Need a book? Engineering books recommendations...

Return to index: [Subject] [Thread] [Date] [Author]

Re: Drag Connections to Concrete Tilt-up

[Subject Prev][Subject Next][Thread Prev][Thread Next]

One other way is to put Two Channels, one on each side of the shearwall at the top like ledgers (C15's). Run those out beyond the edge of the wall where you can weld plates to connect them to the WF collector beam. The wall thickness should match the flange width so they can lap and you can drop your WF beam in from above.


On Thu, Feb 12, 2009 at 10:34 PM, Gerard Madden, SE <gmse4603(--nospam--at)> wrote:

Are those forces already multiplied by Omega for collector design already? If not, your diaphragm might not be able to transfer that load into the WF unless you have concrete fill o/ the metal deck.

Dave is correct in the futility of trying to get that into a thin panel.

A couple of things I've done in the past, but it requires a thicker wall (at least at the top)....

- Cast a steel beam full length with the panel at the top with 2 rows of nelson studs on the bottom flange.  You can thin it out a bit once you get below the WF to a thickness that works for your shear... I would recomend at least 3" of cover to the sides of the flange tips and 24" below the bottom of the WF (Or jjust make the whole wall thicker). Have the ends of the beam stick out/cantilever a foot or so. Then use a shear tab with 2 rows of bolts to connect your WF beam to the embedded WF beam. Use 1 row to carry the gravity load and the other row to transfer the collector force. If the two rows of bolts is not enough to transfer the force, then field weld the top flanges together to make a full pen weld and neglect the bolts for transfer of force, If that's still not enough, then also weld the bottom flanges CJP. Welding the flanges allows you to use the flange area  (0.9 x Tf x Bf x Fy ) to transfer the force. The force is then dissipated in the tilt panel by shear transfer from the headed studs. This way is the cleanest and easiest to build in my opinion.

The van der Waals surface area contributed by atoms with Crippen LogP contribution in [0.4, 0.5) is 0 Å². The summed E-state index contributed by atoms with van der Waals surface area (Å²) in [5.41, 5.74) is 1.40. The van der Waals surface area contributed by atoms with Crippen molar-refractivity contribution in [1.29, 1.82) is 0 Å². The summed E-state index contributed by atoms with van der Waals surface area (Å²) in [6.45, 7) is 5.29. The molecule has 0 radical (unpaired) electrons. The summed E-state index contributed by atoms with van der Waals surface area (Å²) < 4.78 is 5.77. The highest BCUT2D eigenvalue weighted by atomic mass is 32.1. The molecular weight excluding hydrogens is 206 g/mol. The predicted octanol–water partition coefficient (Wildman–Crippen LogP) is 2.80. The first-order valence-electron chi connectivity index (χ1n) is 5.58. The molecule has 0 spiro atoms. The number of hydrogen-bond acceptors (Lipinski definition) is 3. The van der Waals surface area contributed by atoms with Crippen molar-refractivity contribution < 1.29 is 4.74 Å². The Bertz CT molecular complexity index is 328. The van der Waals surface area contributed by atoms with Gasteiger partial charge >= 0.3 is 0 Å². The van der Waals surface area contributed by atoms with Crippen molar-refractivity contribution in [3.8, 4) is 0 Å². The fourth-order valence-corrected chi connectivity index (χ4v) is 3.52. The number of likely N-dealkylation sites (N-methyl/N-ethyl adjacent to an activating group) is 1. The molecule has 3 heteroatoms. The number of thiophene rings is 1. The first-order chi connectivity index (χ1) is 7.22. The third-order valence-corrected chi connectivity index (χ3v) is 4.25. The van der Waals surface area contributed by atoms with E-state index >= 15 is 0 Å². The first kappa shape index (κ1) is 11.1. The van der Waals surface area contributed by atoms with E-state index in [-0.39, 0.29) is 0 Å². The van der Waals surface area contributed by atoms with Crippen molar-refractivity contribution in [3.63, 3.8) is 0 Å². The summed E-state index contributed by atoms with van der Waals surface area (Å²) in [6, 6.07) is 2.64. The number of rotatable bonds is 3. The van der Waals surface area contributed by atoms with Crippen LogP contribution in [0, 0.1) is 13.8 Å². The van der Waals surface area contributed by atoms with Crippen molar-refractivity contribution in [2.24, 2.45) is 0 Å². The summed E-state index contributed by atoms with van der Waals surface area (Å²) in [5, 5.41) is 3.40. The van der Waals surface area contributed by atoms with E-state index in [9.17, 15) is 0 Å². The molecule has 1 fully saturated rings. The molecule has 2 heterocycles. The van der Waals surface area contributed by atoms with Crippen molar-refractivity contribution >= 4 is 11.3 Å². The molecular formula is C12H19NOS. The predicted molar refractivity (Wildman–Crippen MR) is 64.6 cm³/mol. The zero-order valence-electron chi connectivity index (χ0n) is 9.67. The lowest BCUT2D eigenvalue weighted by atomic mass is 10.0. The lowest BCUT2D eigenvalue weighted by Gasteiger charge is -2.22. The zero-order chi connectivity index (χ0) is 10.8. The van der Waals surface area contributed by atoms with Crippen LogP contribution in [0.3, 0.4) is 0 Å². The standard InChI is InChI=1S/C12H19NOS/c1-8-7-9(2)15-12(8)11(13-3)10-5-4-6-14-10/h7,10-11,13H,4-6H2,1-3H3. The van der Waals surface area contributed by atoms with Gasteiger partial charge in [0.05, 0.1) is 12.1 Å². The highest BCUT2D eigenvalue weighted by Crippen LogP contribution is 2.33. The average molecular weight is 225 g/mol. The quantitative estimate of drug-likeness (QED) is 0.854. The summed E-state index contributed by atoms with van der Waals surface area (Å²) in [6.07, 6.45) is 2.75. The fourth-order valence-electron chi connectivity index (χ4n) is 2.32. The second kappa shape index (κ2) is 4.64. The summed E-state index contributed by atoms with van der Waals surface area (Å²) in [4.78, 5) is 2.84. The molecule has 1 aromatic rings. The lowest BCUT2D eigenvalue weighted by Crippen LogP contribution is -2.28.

- Another way is to cap the shearwall with a channel and headed studs, then let the WF beam run over the top and stitch weld the bottom flange to the back side of the web of the channel. You will also need alot of chord steel on either side of the headed studs to develop the force out of the wall. This might work if your force level is already at omega level.

- The drag bar idea with a steel bracket is feasible with an end plate, but it's a b!tch to install, never seems to get done right during placement and doesn't give you a lot of tolerance. You need a very thick plate and big huge A706 bars welded to the back of the plate. You need to splice them to bars inside the panel using groove welds and angle splice or couplers.

anyway, hope this might help.


On Thu, Feb 12, 2009 at 3:53 PM, Joe Goldbronn <jgoldbronn(--nospam--at)> wrote:

I was looking for a good source, website or book, for higher end drag connections to concrete tilt-ups.  The forces I have are in the range of 200k-300k and is to be attached with a wide flange at the ends of the panel.  Any help would be appreciated.



Joe Goldbronn